The play Death and the Maiden by Ariel Dorfman has many similarities with the first movement of Franz Schuberts quartet Death and the Maiden due the various aspects of the movement that reflect the tone of the play
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English 11 Ms. Holden Death and the Maiden The play Death and the Maiden by Ariel Dorfman has many similarities with the first movement of Franz Schubert's quartet Death and the Maiden due the various aspects of the movement that reflect the tone of the play, the relationship between Paulina and Gerardo, as well as the theme of justice versus vengeance. The most significant aspects of the movement that can be related to the Death and the Maiden are the dynamics of the piece along with the light versus dark tone, which are in direct correspondence to the tone of the play. It also emphasizes the theme of justice versus vengeance because it stresses the reader's constant struggle to decide whether Paulina's actions are driven by justice or vengeance. It is significant that the first movement is written in cadence, because it essentially replicates the interactions between Paulina and Gerardo. All of the musical elements in the movement correspond to the key characters and ultimately give the ready a more fully rounded perception of their roles in the play in relation to on another as well as their role in developing the theme.
Was she pretty at least? Sexy?". The reader quickly establishes that Paulina is a woman that takes pride in her power, while she attempts to cover up her vulnerability and weakness. When the movement slowly transitions back into a soft and lighthearted tone, Paulina succumbs to Gerardo's sincerity and love. She finally gives in when she says, "Yes. Yes. Yes", while, "fiercely holding on to him". The rapidly changing speed, dynamics and instruments provide a thorough perspective on Paulina and Gerardo's unstable relationship. Whether or not Paulina puts Roberto on trial because she wants to bring the crime he has committed to justice, or for her personal satisfaction continues to linger on as the movement transitions from a graceful to a more violent and rapid melody. However, because the movement is written in a minor key, Paulina's acts of violence are emphasized more vividly due to the overall aggressive sentiment of the movement. This makes it clear that although Paulina attempts to justify her actions, she ultimately seeks justice, which is fueled by vengeance. Paulina's first acts of revenge are directly correlated to the threatening melody and tone of the movement when she "takes off her panties" and "stuffs it into Roberto's mouth".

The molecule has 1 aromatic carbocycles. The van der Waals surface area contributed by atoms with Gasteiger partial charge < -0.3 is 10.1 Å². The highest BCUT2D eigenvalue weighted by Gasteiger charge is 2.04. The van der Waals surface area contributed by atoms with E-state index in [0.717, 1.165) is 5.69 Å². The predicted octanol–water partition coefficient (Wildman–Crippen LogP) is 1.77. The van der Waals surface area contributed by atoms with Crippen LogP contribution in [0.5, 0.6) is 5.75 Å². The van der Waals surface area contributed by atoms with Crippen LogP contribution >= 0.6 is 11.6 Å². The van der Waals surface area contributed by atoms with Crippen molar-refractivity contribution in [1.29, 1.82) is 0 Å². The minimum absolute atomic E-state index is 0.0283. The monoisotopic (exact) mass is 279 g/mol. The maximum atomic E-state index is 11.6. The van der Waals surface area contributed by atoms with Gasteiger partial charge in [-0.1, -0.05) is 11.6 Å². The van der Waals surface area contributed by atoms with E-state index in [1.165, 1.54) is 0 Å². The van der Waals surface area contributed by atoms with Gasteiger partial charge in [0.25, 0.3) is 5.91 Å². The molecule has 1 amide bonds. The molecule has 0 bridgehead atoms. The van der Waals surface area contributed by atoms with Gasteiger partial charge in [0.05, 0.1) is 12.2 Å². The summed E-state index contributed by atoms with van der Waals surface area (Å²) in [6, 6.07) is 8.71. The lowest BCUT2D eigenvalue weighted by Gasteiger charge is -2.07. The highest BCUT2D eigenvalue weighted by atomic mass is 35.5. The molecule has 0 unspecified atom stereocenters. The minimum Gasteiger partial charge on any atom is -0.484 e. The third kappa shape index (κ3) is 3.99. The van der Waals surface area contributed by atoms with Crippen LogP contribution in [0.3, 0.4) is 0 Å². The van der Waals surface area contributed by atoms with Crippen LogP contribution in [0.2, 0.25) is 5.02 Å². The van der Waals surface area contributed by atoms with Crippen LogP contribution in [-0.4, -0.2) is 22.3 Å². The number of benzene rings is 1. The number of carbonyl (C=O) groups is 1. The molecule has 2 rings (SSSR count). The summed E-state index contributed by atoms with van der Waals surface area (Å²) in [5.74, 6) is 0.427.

The transitions between the delicate and the threatening tone of the violin, replicate the contrasting interactions between Gerardo and Paulina. The harmonious melody stresses their love and content while the explosive melodies of the violin accentuates their frequent altercations. Although the quartet clearly transitions between a light and violent tone, the movement is ultimately trumped by the overwhelming and powerful volume and intensity of the climax of the violin, as well as the overall morose mood created by the d minor key. Due to this overall dark tone, it is clear that vengeance plays a more prominent role in Roberto's trial. Paulina longs for the satisfaction gained from using the power she possesses to inflict the same pain on Roberto that he once inflicted on her. Dorfmann stresses her gratification from seeking vengeance by allowing her to once again live her life freely because she is "able to listen to [her] Schubert again." Schubert's quartet furthers the reader's understanding of the characters and themes in the play Death and the Maiden because the music extenuates the inconsistency as well as the instability of Paulina and Gerardo's relationship, and it facilitates the understanding that Paulina's longing for vengeance surmounts all the willingness to seek justice. ?? ?? ?? ??
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